This article was published in Research Money Opinion Leader, Oct. 13, 2021.
It takes an ecosystem to raise an idea.
While Canada, and other countries such as the UK, look to DARPA as a panacea to drive innovation, we must also recognize the ecosystem in which DARPA operates and the cultural conditions which underpin its success.
If DARPA can teach us anything it is that it takes an ecosystem to raise an idea. As Simon Mehdian-Staffell points out in a recent RUSI commentary, “Much is said about the success of the US Department of Defense’s Defense Advanced Research Projects Agency and the intelligence community’s In-Q-Tel. However, their successes are not only in the technologies they create, but the model for how these can be transitioned into mainstream use. To achieve this, ministers, officials, and senior military personnel will need to undertake a revolution in organisation, culture, rules and governance around the development and acquisition of defence and national security technologies.”
The success of DARPA goes well beyond intent, business models, and attractive resources. DARPA succeeds because of the ecosystem in which it lives.
How successful would an attempt at replicating, or at best imitating, the DARPA model be in Canada without an end-to-end examination of Canada’s innovation ecosystem be? Canada already has a plethora of programs that are underperforming because the ecosystem is stressed.
Beyond the ongoing poor performance of Canada in the global innovation system, others have identified systemic challenges in our innovation ecosystem. In New North Star I and II papers, Asselin, Speer, and Mendes have argued for a spectrum of initiatives to create an “enabling environment”, to support innovation. Extensive changes are required to address even current requirements such as tax reform, regulatory regimes, and public infrastructure spending. This is before recognizing a rapidly evolving international innovation landscape where the “new intangibles” of intellectual property, data governance, better use of public procurement, as well as reforms to the Investment Canada Act must be addressed as well.
S&T innovation is now even more integral to both national security and prosperity as outlined in recently released UK defence and security integrated review, supported by the recent UK’s Research and Development roadmap. The first of the UK’s overarching priorities links S&T leadership with security:
Sustaining strategic advantage through science and technology: we will incorporate S&T as an integral element of our national security and international policy, fortifying the position of the UK as a global S&T and responsible cyber power. This will be essential in gaining economic, political and security advantages in the coming decade and in shaping international norms in collaboration with allies and partners. It will also drive prosperity at home and progress towards the three objectives that follow.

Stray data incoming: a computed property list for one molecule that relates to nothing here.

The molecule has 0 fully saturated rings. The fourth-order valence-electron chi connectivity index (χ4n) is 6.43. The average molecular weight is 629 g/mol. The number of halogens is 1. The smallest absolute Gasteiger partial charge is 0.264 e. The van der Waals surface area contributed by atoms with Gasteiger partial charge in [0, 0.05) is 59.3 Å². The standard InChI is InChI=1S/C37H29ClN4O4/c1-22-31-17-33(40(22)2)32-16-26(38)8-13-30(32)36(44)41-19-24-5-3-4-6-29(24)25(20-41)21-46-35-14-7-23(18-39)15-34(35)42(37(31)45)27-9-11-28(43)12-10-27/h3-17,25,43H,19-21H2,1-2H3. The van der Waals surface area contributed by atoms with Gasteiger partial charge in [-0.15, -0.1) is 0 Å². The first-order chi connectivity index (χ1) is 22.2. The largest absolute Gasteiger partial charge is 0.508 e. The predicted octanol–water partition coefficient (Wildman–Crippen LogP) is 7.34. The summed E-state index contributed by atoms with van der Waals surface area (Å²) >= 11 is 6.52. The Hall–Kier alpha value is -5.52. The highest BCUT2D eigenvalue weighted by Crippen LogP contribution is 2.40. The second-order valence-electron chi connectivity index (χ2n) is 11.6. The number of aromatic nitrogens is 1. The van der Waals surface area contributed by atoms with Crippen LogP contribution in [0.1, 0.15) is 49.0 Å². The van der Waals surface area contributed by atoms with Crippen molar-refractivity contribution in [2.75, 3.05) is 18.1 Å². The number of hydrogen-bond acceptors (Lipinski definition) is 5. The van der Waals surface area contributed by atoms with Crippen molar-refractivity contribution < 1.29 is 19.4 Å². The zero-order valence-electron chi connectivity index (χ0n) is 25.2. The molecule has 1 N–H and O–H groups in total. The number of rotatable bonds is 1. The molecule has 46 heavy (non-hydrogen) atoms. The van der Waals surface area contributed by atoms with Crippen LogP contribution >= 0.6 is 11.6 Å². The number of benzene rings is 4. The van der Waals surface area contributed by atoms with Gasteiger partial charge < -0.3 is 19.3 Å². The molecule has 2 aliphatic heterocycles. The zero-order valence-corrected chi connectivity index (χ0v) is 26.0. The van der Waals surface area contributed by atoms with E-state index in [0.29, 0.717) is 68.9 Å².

Using the power of public spending, not just at the project level but more fully at the acquisition stages, is a core element of DARPA’s success. However, Canadian defence procurement remains amongst the most perennial of program challenges, with procurement reform a constant subject of discussion.
This does not mean that a Canadian DARPA-like program cannot be developed but it does require a more fulsome consideration of the ecosystem AND it requires an enabling culture as well. As Regina E. Dugan and Kaigham J. Gabriel point out in their article “Special Forces” Innovation: How DARPA Attacks Problems, while “in recent decades there have been many attempts to apply the DARPA model in other organizations in the private and public sectors” to their knowledge “All those efforts… have had mixed results or failed.”
They also believe, “that the past efforts failed because the critical and mutually reinforcing elements of the DARPA model were not understood, and as a result, only some of them were adopted.”
What is DARPA’s “secret sauce”? Dugan and Gabriel outline ambitious goals, temporary project teams, and independence as three key elements of the DARPA models. Central to the model is a “special breed project leader” who orchestrates the entire effort, determines what work is needed, conducts competitions, and contracts organizations to do the work. If any statement embodies the polarization between what characterizes the current ecosystem culture and drivers of success for DARPA model, it is the following:
Decisions should not be made by committee. Breakthroughs do not lend themselves to consensus.
If Canada is going to take the innovation challenge seriously, and play in the big leagues of innovation, it will first require and end-to-end review of its innovation ecosystem to understand why the existing ecosystem is challenged and to put in place fundamentals that enable the success of a DARPA program.
Government will need to examine how it curates the whole of the innovation continuum, from discovery through applied research, innovation, commercialization, and deployment.